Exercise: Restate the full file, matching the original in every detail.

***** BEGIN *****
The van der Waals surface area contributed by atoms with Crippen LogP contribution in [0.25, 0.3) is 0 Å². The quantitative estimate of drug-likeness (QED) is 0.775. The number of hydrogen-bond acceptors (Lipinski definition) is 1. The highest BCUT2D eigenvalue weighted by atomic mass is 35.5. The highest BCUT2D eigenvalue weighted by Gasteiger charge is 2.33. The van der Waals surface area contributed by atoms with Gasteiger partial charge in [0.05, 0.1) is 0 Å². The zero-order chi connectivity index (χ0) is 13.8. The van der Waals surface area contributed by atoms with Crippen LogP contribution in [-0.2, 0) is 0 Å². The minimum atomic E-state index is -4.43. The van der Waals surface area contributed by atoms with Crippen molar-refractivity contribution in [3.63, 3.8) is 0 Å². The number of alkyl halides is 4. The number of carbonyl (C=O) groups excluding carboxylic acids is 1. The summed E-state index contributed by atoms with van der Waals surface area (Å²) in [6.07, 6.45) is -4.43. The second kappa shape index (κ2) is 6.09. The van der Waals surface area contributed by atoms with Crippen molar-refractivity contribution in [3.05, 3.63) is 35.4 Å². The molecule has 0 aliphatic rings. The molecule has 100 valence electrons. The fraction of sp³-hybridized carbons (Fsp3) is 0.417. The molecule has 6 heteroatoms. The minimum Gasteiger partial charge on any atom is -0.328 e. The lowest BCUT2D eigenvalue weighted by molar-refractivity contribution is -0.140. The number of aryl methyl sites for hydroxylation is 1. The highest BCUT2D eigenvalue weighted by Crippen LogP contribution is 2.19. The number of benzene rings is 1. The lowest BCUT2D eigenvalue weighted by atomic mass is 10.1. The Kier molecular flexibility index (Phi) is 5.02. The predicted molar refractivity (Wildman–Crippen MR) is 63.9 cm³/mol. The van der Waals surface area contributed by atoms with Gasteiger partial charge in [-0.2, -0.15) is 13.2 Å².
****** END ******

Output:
The van der Waals surface area contributed by atoms with Crippen LogP contribution in [0.25, 0.3) is 0 Å². The quantitative estimate of drug-likeness (QED) is 0.775. The number of hydrogen-bond acceptors (Lipinski definition) is 1. The highest BCUT2D eigenvalue weighted by atomic mass is 35.5. The highest BCUT2D eigenvalue weighted by Gasteiger charge is 2.33. The van der Waals surface area contributed by atoms with Gasteiger partial charge in [0.05, 0.1) is 0 Å². The zero-order chi connectivity index (χ0) is 13.8. The van der Waals surface area contributed by atoms with Crippen LogP contribution in [-0.2, 0) is 0 Å². The minimum atomic E-state index is -4.43. The van der Waals surface area contributed by atoms with Crippen molar-refractivity contribution in [3.63, 3.8) is 0 Å². The number of alkyl halides is 4. The number of carbonyl (C=O) groups excluding carboxylic acids is 1. The summed E-state index contributed by atoms with van der Waals surface area (Å²) in [6.07, 6.45) is -4.43. The second kappa shape index (κ2) is 6.09. The van der Waals surface area contributed by atoms with Crippen molar-refractivity contribution in [3.05, 3.63) is 35.4 Å². The molecule has 0 aliphatic rings. The molecule has 100 valence electrons. The fraction of sp³-hybridized carbons (Fsp3) is 0.417. The molecule has 6 heteroatoms. The minimum Gasteiger partial charge on any atom is -0.328 e. The lowest BCUT2D eigenvalue weighted by molar-refractivity contribution is -0.140. The number of aryl methyl sites for hydroxylation is 1. The highest BCUT2D eigenvalue weighted by Crippen LogP contribution is 2.19. The number of benzene rings is 1. The lowest BCUT2D eigenvalue weighted by atomic mass is 10.1. The Kier molecular flexibility index (Phi) is 5.02. The predicted molar refractivity (Wildman–Crippen MR) is 63.9 cm³/mol. The van der Waals surface area contributed by atoms with Gasteiger partial charge in [-0.2, -0.15) is 13.2 Å².